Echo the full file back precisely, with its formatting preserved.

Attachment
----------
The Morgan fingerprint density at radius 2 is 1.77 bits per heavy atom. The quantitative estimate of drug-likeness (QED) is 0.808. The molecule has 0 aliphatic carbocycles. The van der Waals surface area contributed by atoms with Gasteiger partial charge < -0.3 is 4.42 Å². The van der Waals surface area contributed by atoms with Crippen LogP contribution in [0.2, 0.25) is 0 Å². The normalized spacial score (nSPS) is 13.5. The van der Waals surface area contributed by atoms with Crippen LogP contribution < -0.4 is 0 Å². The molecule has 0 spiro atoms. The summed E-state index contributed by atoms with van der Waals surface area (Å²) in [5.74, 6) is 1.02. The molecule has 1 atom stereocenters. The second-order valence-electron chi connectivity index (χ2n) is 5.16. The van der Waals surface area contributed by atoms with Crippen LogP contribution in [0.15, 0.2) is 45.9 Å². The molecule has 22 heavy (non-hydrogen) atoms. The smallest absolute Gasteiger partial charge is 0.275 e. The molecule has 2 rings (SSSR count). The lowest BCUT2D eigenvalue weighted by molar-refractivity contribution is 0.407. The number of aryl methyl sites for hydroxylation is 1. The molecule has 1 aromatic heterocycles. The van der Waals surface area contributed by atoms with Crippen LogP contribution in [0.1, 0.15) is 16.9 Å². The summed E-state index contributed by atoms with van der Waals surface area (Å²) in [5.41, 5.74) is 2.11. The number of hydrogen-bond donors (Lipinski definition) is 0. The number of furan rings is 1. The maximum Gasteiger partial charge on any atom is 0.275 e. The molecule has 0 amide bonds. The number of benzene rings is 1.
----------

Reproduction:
The Morgan fingerprint density at radius 2 is 1.77 bits per heavy atom. The quantitative estimate of drug-likeness (QED) is 0.808. The molecule has 0 aliphatic carbocycles. The van der Waals surface area contributed by atoms with Gasteiger partial charge < -0.3 is 4.42 Å². The van der Waals surface area contributed by atoms with Crippen LogP contribution in [0.2, 0.25) is 0 Å². The normalized spacial score (nSPS) is 13.5. The van der Waals surface area contributed by atoms with Crippen LogP contribution < -0.4 is 0 Å². The molecule has 0 spiro atoms. The summed E-state index contributed by atoms with van der Waals surface area (Å²) in [5.74, 6) is 1.02. The molecule has 1 atom stereocenters. The second-order valence-electron chi connectivity index (χ2n) is 5.16. The van der Waals surface area contributed by atoms with Crippen LogP contribution in [0.15, 0.2) is 45.9 Å². The molecule has 22 heavy (non-hydrogen) atoms. The smallest absolute Gasteiger partial charge is 0.275 e. The molecule has 2 rings (SSSR count). The lowest BCUT2D eigenvalue weighted by molar-refractivity contribution is 0.407. The number of aryl methyl sites for hydroxylation is 1. The molecule has 1 aromatic heterocycles. The van der Waals surface area contributed by atoms with Crippen LogP contribution in [0.1, 0.15) is 16.9 Å². The summed E-state index contributed by atoms with van der Waals surface area (Å²) in [5.41, 5.74) is 2.11. The number of hydrogen-bond donors (Lipinski definition) is 0. The number of furan rings is 1. The maximum Gasteiger partial charge on any atom is 0.275 e. The molecule has 0 amide bonds. The number of benzene rings is 1.